Jenny Farrell from Wootton Wawen is one of the volunteers leading the fundraising effort.

“It is to get a little bit more of the comfortable things,” she explained. “And it is being able to buy better equipment.”

Four years ago Jenny helped raise £650,000 for the Aylesford cancer unit at Warwick Hospital. Six chemotherapy chairs were initially installed, now there are 12.

“I have met so many people since then who have said you’ve no idea the difference that it’s made,” she said.

“A lot of people having chemotherapy have to be in one position for several hours at a time.”

Work on Stratford’s new £22 million hospital, which is being built on the existing minor injuries unit site on Arden Street, is due to start in Autumn.

Announced in January, the project initially had a budget of £20m but that’s been increased.

The hospital is not going to have an A&E department, but will have a specialised cancer ward and eye unit.

The NHS are building it because the number of homes in Stratford is rapidly increasing.

A spokesperson said: “The £1million fundraising support pays for enhancements that we cannot use NHS money for but that we know make a real difference to patients.”

It is for equipment that is above ‘standard’.

A lot of the extras at Warwick Hospital's Aylesford Unit were paid for out of money raised by the community.

A lot of the extras at Warwick Hospital’s Aylesford Unit were paid for out of money raised by the community.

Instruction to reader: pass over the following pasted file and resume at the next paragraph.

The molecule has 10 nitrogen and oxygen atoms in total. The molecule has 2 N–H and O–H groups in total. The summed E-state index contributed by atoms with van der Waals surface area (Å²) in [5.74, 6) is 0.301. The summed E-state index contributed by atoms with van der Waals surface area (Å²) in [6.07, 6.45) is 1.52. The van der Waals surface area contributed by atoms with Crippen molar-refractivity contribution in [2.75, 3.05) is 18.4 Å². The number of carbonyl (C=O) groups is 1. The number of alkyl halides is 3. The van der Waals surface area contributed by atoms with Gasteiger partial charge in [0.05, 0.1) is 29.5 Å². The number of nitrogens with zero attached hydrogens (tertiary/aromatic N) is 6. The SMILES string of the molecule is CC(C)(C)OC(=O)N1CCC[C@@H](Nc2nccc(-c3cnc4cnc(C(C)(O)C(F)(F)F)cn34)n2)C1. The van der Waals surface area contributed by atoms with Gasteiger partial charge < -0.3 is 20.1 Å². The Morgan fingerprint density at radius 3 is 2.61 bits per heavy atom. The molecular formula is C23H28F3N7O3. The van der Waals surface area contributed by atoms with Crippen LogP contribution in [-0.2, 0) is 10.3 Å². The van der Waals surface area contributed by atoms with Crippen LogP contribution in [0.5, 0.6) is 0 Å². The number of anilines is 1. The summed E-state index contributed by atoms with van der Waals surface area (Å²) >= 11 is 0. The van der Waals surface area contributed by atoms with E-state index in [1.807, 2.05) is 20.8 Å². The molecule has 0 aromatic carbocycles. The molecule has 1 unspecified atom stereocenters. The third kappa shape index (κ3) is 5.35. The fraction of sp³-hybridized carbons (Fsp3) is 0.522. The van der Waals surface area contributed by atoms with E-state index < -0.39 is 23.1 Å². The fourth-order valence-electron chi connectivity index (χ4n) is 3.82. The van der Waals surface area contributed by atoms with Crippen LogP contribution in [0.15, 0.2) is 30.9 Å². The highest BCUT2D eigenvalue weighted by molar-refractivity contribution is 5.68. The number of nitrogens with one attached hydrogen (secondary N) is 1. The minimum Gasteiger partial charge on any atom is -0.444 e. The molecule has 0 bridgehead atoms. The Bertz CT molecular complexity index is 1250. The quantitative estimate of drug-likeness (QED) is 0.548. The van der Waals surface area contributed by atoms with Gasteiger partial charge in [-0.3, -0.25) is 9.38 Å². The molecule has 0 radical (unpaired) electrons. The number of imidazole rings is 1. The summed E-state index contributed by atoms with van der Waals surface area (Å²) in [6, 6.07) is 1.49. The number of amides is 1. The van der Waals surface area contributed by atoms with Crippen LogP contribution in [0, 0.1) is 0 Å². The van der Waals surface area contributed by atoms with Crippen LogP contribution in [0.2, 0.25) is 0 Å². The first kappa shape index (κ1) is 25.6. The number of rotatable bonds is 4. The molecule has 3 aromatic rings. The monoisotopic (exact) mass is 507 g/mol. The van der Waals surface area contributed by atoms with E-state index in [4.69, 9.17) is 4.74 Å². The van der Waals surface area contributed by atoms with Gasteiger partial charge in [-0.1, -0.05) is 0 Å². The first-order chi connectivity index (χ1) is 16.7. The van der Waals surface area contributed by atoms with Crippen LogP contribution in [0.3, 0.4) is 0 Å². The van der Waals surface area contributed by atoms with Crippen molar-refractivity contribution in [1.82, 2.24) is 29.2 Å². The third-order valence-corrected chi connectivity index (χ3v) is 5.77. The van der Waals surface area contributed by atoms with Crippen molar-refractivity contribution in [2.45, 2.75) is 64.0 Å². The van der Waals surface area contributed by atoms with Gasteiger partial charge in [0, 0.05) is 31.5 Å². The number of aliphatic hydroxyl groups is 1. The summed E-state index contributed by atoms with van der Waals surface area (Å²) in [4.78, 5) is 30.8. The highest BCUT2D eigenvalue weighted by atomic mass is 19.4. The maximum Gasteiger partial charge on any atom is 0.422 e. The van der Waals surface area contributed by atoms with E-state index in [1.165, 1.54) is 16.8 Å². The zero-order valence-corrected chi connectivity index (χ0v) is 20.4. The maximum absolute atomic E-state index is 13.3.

“If someone is coming into the hospital to have perhaps eight hours of chemotherapy, it is important that the environment does not feel like a hospital and therefore things like the flooring and artwork really make a difference.

“For example we could buy a standard pump to deliver chemotherapy medication to patients, however the fundraising support enables us to buy dedicated chemotherapy pumps which are more comfortable for patients.”

Jenny found the public helpful when raising money for the Aylesford unit and she’s hoping the people of Stratford will get involved over the next two years.

“Everybody knows somebody who’s got cancer,” she said.

Glen Burley, Chief Executive of South Warwickshire NHS Foundation Trust, said: “We have the capital funding in place to build the new hospital, so the fundraising campaign will hopefully allow us to fulfil our pledge to make it one of the best of its kind in the country, with the best possible facilities and creating an environment which the people of Stratford will be proud to call their hospital for years to come.”

Although the majority of the fundraisers are volunteers, the trust has recently employed ex-Shakespeare Hospice fundraiser Ali Gray as a Fundraising Manager.

She is not only raising money for this appeal, but also for the one at Leamington Spa Hospital and for other wards and teams across Warwickshire. Her salary is not coming out of the £1 million.